Jon -- Interesting article and theme -- "Conceptual barriers to integrative universities" -- and "the two cultures".
Both of these ideas have been highly motivating for me, and do tend to drive my interest in "the structure of knowledge"
"The Two Cultures" is the first part of an influential 1959 Rede Lecture by British scientist and novelist C. P. Snow which were published in book form as The Two Cultures and the Scientific Revolution the same year. Its thesis was that science and the humanities which represented "the intellectual life of the whole of western society" had become split into "two cultures" and that this division was a major handicap to both in solving the world's problems.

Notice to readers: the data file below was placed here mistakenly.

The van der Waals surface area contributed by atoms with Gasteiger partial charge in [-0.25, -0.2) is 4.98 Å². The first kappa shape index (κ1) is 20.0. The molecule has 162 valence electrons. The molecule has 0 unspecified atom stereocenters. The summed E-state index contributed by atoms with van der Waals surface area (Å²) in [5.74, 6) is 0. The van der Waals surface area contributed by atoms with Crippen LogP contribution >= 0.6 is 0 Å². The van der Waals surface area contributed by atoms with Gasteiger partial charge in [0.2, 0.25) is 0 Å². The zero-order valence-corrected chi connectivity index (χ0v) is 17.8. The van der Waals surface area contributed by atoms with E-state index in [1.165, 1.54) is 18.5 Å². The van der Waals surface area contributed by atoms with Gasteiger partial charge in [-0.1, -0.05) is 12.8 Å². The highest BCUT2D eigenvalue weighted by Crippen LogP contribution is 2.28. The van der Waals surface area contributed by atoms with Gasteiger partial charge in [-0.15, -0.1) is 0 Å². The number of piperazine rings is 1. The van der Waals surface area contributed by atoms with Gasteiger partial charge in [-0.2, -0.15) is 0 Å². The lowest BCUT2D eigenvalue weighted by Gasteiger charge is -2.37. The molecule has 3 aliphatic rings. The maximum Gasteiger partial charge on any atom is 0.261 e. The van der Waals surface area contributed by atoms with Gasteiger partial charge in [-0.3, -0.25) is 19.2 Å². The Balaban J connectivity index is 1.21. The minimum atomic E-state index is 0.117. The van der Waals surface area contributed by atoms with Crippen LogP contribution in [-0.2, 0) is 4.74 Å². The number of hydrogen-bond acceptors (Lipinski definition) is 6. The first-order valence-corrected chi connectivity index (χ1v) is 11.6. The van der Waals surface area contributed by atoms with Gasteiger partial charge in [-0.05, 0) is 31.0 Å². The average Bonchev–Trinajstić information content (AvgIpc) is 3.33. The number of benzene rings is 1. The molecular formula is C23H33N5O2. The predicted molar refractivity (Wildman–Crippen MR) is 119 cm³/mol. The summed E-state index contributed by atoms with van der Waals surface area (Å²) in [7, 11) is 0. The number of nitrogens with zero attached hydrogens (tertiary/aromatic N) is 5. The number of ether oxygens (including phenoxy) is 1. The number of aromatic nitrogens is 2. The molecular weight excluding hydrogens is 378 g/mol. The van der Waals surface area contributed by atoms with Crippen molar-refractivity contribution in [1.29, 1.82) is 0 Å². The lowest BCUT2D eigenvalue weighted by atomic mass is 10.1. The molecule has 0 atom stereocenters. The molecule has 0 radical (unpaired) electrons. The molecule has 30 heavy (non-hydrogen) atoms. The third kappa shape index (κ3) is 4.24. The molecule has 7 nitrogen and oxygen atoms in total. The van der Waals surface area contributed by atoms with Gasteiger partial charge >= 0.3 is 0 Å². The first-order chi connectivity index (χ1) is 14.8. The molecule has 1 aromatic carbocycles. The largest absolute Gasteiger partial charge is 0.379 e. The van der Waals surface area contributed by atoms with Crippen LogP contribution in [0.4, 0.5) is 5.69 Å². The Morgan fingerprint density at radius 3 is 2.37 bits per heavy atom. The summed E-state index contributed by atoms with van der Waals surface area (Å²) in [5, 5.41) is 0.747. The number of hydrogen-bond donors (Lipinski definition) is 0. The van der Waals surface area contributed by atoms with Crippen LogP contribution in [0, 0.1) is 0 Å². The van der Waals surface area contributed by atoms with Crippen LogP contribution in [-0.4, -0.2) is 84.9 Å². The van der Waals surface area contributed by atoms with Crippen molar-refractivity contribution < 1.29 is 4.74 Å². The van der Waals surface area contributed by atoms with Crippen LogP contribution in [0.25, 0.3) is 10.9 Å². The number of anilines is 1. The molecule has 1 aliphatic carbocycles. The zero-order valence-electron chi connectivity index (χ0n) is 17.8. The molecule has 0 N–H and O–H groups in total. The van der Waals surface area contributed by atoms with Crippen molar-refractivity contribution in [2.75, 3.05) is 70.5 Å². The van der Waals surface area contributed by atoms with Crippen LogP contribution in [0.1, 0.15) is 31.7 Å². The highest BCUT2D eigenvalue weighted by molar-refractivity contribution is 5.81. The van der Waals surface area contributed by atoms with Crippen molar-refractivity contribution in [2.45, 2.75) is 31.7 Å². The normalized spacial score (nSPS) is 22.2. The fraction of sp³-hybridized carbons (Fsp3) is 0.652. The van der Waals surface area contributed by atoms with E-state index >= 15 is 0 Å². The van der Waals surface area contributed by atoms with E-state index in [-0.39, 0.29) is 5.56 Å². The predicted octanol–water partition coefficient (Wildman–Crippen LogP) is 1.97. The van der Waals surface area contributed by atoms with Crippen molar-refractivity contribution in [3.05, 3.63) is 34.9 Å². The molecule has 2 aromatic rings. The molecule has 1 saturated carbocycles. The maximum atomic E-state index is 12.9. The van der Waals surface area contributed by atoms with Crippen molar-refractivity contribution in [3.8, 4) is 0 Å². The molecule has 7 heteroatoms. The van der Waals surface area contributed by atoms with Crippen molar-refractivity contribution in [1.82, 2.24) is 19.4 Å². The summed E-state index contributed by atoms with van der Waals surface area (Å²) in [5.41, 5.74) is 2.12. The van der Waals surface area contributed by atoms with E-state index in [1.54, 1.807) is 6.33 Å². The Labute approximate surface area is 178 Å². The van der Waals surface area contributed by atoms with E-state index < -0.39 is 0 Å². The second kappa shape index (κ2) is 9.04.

Perhaps over-simplistically, I tend to view the relationship between the two cultures ("deep intuition versus empiricism " -- or perhaps "humanities versus science") as essentially involving levels of abstraction (and generalization) – and I called that idea “the bridge across consciousness”
And I saw a basic beak in the definition chain as happening or emerging somewhere along a common spectrum that should be connecting these levels – but for various reasons, including those you cite, is not actually working in practice, except maybe in rarified or experimental cutting-edge integral or new-age kinds of environments.
My sense is – this is the biggest epistemological/ontological/philosophical challenge of our moment in history. We need to figure this out and build a bridge that works.
PS – I like this too:
> The way I see it, then, logic is more an application of mathematics than a subfield of it.
Santa Barbara CA USA
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